United States readers will likely know that today is the day that the Supreme Court has chosen to release their Opinion(s) on the Affordable Care Act, also known as Obamacare. The only consensus about today’s decision is that no one is certain how they’ll rule, and this event has more or less singlehandedly occupied my thoughts today. I’m eagerly awaiting the official announcement, scheduled to come down
in approximately 45 minutes soon (rulings will begin coming out, at 10:00 am, but the Obamacare one will probably be the last one announced). I intend to follow the development as it happens, but I don’t know if I’ll actually write anything about it here. If I do address it, it will probably be to aggregate other writings by more capable legal scholars. When the furor over it has died down a bit, I might get around to writing a post before tomorrow, but I’m not actively planning to do so. We’ll see.
If you want to follow it as it unfolds, SCOTUSblog is liveblogging it here.
Needless to say, regardless of the outcome, this will be touted as an event with deep political significance by all pundits who want to be seen as relevant. In other words, we probably won’t hear about anything else until Monday. Joy.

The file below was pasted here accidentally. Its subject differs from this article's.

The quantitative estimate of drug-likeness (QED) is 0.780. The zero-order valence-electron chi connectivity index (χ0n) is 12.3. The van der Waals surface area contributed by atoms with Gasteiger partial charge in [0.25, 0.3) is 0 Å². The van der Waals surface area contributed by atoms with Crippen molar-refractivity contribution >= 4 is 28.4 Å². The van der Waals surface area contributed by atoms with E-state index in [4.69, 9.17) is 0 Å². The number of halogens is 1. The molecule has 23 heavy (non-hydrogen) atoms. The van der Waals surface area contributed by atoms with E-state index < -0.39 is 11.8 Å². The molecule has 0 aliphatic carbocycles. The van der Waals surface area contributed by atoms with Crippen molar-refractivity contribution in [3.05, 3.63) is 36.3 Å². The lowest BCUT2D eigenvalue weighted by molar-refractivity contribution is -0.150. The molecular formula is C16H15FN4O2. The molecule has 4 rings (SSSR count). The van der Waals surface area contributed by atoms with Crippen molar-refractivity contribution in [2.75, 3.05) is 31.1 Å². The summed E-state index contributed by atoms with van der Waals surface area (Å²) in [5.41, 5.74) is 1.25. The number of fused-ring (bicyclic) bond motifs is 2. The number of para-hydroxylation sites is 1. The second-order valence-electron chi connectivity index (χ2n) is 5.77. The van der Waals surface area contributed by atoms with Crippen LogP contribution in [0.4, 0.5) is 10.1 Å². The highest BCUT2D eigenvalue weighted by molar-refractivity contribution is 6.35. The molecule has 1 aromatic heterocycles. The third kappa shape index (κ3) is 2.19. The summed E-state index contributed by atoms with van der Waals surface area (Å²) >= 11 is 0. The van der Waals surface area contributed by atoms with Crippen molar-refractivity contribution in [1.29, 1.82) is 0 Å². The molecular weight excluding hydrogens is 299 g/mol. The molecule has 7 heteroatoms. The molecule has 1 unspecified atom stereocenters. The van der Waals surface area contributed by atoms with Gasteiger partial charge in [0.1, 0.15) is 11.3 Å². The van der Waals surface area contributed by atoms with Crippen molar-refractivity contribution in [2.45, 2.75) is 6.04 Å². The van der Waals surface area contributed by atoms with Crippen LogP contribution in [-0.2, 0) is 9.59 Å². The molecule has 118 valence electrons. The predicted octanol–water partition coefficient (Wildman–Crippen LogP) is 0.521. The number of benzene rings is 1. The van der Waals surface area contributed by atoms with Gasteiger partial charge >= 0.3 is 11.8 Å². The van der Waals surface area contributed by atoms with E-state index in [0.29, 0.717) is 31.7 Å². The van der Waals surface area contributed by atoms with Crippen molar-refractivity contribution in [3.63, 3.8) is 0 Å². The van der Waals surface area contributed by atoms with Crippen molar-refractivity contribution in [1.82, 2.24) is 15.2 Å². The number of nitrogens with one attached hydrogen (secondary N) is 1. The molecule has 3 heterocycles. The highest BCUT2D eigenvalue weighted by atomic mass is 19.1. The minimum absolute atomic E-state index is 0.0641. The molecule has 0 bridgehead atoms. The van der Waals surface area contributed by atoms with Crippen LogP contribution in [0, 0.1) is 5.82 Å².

There are other important things coming out from the Supreme Court today, but all I’ve seen from the media is ACA gossip. Hum. I wonder if that could have something to do with the politicization of that particular case.
Update, from SCOTUSblog:
In Plain English: The Affordable Care Act, including its individual mandate that virtually all Americans buy health insurance, is constitutional. There were not five votes to uphold it on the ground that Congress could use its power to regulate commerce between the states to require everyone to buy health insurance. However, five Justices agreed that the penalty that someone must pay if he refuses to buy insurance is a kind of tax that Congress can impose using its taxing power. That is all that matters. Because the mandate survives, the Court did not need to decide what other parts of the statute were constitutional, except for a provision that required states to comply with new eligibility requirements for Medicaid or risk losing their funding. On that question, the Court held that the provision is constitutional as long as states would only lose new funds if they didn’t comply with the new requirements, rather than all of their funding.
This was a 5-to-4 vote entirely upholding the Constitutionality of the ACA. The thing that most surprises me here is neither of these facts, but the fact that the fifth vote was that of Chief Justice Roberts. Kennedy swung with the conservatives, and all four of them apparently believe that the ACA should have been struck down entirely. Yikes. Glad the good guys won.
Want to read the Opinion? It’s online.
The SCOTUS also dealt with two other cases today, and you can see a summary of those here.